However, the first important deadline is already looming: providers have until February 17, 2023, to communicate to the EU Commission their numbers of active monthly users. On the verge of designation of Very Large Online Platforms (“VLOPs”) and Very Large Online Search Engines (“VLOSEs”), businesses are expected to speed up internal procedures to comply with the many obligations of the DSA.
The DSA is specifically targeted to intermediaries, i.e., mere conduit services, caching services, hosting services, online platforms, and online search engines. The DSA leaves the exemption of liability provided in Directive EC 2000/31 (the “Directive”) largely untouched and codifies what is informally known as the “good Samaritan provision.” Article 7 provides that intermediaries shall not lose the exemption from liability if they, in good faith and with due diligence, voluntarily conduct investigations to detect and take action against illegal content on their platforms. This provision appears to be an attempt to strike a balance between the current neutrality of intermediaries and the need to combat illegal content.
The DSA is designed to provide obligations that expand in proportion to the services provided by an intermediary. In addition to the general obligations applicable to all intermediaries (such as the obligation to designate points of contact with EU authorities and users), the DSA provides obligations applicable to hosting providers and online platforms. These include:
- A notice and action mechanism facilitated by intermediaries.
- The obligation to provide a clear and comprehensive statement of reasons when intermediaries impose restrictions on recipients.
- The obligation to notify in case of suspicion of criminal offenses.
For providers of online platforms, the DSA establishes that:
- Providers have to provide users with a user-friendly internal complaint system.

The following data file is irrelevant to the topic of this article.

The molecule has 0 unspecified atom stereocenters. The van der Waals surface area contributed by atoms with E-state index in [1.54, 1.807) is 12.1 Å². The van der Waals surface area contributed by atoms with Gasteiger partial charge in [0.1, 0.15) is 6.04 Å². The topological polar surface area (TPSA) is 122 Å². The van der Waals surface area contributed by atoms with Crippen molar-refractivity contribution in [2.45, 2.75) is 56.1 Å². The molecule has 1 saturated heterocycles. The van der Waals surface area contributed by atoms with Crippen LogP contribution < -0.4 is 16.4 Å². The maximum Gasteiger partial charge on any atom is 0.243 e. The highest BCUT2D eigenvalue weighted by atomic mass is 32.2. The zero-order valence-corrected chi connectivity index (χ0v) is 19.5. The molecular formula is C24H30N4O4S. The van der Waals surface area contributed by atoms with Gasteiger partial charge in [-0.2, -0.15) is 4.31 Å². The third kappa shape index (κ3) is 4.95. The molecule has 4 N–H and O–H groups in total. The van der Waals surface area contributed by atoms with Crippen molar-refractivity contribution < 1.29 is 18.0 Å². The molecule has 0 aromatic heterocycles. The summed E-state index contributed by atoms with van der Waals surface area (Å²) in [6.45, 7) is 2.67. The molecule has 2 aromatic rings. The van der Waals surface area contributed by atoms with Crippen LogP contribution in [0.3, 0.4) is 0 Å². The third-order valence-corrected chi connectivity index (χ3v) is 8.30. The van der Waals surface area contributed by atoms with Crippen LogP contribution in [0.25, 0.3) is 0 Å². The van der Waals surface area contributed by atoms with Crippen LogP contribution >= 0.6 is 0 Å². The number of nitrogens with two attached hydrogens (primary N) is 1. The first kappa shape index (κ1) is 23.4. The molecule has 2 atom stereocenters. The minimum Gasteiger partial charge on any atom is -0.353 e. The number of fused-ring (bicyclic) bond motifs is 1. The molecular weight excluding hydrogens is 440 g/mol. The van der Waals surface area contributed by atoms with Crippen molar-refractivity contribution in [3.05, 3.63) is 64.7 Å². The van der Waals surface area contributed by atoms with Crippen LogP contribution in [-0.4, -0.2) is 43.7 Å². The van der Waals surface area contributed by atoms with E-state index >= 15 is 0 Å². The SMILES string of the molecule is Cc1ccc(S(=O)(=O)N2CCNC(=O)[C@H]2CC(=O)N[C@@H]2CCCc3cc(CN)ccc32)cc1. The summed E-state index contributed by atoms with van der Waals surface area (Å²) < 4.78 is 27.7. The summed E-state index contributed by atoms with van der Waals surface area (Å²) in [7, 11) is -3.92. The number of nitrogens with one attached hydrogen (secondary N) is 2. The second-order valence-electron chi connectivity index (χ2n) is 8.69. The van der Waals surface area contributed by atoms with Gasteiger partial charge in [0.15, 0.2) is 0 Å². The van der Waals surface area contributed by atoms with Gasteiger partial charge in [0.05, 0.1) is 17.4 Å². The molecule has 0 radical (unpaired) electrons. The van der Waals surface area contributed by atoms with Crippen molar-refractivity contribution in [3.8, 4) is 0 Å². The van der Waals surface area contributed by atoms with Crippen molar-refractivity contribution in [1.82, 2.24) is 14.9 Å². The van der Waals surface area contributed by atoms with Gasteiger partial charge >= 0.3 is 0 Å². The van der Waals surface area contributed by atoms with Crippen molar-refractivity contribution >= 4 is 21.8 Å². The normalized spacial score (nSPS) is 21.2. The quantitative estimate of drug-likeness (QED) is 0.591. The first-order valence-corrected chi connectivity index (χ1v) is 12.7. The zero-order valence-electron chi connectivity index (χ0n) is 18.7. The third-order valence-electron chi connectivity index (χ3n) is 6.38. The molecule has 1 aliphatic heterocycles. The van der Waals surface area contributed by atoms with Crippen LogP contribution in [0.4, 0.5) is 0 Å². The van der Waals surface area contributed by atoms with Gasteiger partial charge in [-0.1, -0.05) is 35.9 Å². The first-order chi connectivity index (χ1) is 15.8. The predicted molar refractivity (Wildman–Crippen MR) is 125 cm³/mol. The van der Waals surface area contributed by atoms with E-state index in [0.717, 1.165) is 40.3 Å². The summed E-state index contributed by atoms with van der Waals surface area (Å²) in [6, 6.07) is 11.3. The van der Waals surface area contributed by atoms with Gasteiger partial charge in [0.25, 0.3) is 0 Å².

- Users have an opportunity for redress with a certified out-of-court settlement body.
- Providers must create a priority reporting channel for certified trusted flaggers.
- Providers can take steps against misuse of the internal complaint system, provided that a recipient receives a warning before being suspended.
- Providers have increased transparency reporting obligations.
- Online platforms shall have a clear and non-deceptive interface design.
- Providers have to ensure that users can readily and easily identify online advertisements.
The DSA also includes obligations geared toward safeguarding consumers who enter into contracts with traders through online platforms, ensuring that the providers have sufficient information about traders before allowing them to offer goods and services on their platforms.
In addition, VLOPs and VLOSEs designated as such by the EU Commission will have a shorter four-month grace period to comply with the DSA. VLOPs and VLOSEs are intermediaries that provide their services to more than 45 million monthly users in the EU alone. VLOPs and VLOSEs are subject to obligations in addition to the obligations set forth in the previous sections. These include the obligation to conduct a risk assessment, the obligation to appoint an independent compliance officer, the obligation to have an annual independent audit, and the obligation to abide by even more stringent transparency requirements.
To ensure compliance with the obligations set forth in the DSA, the regulation mandates that each Member State shall designate an authority to supervise implementation of and compliance with the DSA, as well as designating a Digital Service Coordinator.
The Digital Service Coordinator will be granted wide-ranging investigative powers. Compliance with DSA provisions is ensured via an enforcement mechanism that includes monetary penalties and fines for non-compliance of up to 6% of the provider’s worldwide turnover, as well as daily penalties for ongoing breaches of the DSA of up to 5% of the provider’s average daily worldwide turnover.